Today we woke up aboard the National Geographic Venture to forecasts of stormy weather and the chance of rain. That did not stop our brave explorers from bundling up and boarding Zodiacs to head over to shore. We met our Zodiacs on dock with palpable excitement while staff members Sue and Shayne danced on the dock. Boarding coaches, we traveled up to Hurricane Ridge in Olympic National Park and while driving we had a taste of the scenic views to come. Once we made it to the top, gasps were audible as everyone could see the sweeping 360-degree views of the Olympic Mountain Range. We met our guides and were able to explore the peaks of this incredible area for over two hours. The range that we could see upon arrival was almost invisible upon our return due to the massive shifts in cloud coverage that gives this area its name. Winds whirled around us with such force that you could try to lean into the wind and be held afloat. The timing could not have been better as we could see rain on the horizon. On warm coaches, we set off down the mountain, driving through fall foliage to Lake Crescent. When we arrived, our amazing bar team, Ayla and Hunter, had set up lunch on the shores of the lake. Fall colors dotted the evergreen forest and only accentuated the beauty of this lake created by ancient ice sheets melting. With energy and renewed spirits of adventure, we entered an old-growth forest in Olympic National Park. Words cannot describe the feeling of standing in this place. The magic of the forest was clear from the moment you stepped into the tree line. Massive hemlock and cedars towered over open mouths as we moved along in sheer awe of the wisdom of this forest. Mushrooms abounded and ferns coated the floor. We hiked through hemlocks, cedars, firs, and maple that towered overhead. The river ran beside us and golden leaves could be seen floating down to be whisked away to areas unknown. The childlike wonder was audible as people questioned if fairies and gnomes were found in this area. This was only amplified by reaching Merymere falls. This cascading waterfall ties together all that we’ve seen and is a symbol of the beauty of the Pacific Northwest. Once back aboard the ship, we were greeted with a beautiful spread of appetizers and cocktails before our nightly recap began. Tonight we learned about the amazing relationship we have with sustainable farms in the area and our head chef spoke to us about how every ingredient for dinner was collected by our local farmers. Our speaker Jim Thomas then graced us with a beautiful folktale of how Raven returned light to the earth. With recap concluded we headed to the dining room to dine on a delicious farm-to-table feast before returning to the lounge to hear our Certified Photo Instructor/Naturalist Shayne Sanders give presentation about the birds of the Salish Sea. That concluded our day of hearts filled with the exhilaration of discovery until we greet the day tomorrow for our final day of the voyage.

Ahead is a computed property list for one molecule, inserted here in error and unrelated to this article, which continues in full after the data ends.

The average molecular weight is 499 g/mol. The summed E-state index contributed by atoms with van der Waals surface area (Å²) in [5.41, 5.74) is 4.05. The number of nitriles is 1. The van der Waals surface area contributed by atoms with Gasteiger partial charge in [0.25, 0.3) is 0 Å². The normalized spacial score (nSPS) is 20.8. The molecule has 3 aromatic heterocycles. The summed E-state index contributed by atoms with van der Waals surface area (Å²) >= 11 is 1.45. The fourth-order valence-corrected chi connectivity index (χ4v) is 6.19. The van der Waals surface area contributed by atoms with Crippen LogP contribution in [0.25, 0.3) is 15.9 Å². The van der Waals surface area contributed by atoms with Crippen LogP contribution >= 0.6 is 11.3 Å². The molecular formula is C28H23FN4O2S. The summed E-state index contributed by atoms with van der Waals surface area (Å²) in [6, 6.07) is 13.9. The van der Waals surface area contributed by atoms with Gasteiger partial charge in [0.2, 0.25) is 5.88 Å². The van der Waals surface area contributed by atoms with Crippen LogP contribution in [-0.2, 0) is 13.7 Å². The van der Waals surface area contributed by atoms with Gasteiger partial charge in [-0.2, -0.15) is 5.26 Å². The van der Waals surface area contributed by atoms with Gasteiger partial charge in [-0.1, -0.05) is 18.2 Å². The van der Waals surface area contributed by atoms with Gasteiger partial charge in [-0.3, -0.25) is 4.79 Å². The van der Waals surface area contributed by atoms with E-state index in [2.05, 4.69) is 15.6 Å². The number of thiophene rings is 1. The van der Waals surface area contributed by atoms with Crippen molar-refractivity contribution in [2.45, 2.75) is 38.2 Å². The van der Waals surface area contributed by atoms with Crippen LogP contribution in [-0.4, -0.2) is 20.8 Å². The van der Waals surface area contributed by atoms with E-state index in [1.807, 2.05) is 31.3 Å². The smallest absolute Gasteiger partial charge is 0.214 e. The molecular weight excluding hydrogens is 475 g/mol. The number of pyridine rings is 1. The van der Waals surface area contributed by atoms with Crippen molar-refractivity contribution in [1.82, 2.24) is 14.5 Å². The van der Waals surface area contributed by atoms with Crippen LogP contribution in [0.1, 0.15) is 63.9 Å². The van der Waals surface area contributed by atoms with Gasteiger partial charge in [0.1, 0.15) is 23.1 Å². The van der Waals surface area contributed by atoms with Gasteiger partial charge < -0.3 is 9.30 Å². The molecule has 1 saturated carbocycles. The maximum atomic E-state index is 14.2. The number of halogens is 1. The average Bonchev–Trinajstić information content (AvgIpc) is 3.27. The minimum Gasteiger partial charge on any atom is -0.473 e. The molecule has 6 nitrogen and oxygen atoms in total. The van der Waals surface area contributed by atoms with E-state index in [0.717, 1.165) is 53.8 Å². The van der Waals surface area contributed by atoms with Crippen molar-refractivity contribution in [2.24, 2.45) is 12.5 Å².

Today we woke to a quintessential Pacific Northwest day. As the light rain came down, we loaded our Zodiacs to head out and explore English Camp on the San Juan Islands. The fall foliage colors were exploding as we landed and headed ashore. We were blessed to have our expert Naturalist Sharon Grainger explain the significance of the beautiful ornate totem poles on the shoreline. Carved by the Salish Coast people, these poles honor the tradition of reef netting in the area. Contrasted by the modern English Camp settlement structures, these poles represent and honor those that called this place home for over 10,000 years before ships sailed here. Turning to the camp we were greeted with 200-year-old big leaf maple trees in a brilliant display of a variety of fall colors. We hiked though these old growth forests, and with leaves crushing underfoot, we explored countless mushroom and lichen. Some adventurous souls climbed to the mountaintop and were met with a sweeping view of the island chain we have been sailing through. Back on ship our remarkable galley team had a steaming lunch prepared to welcome back those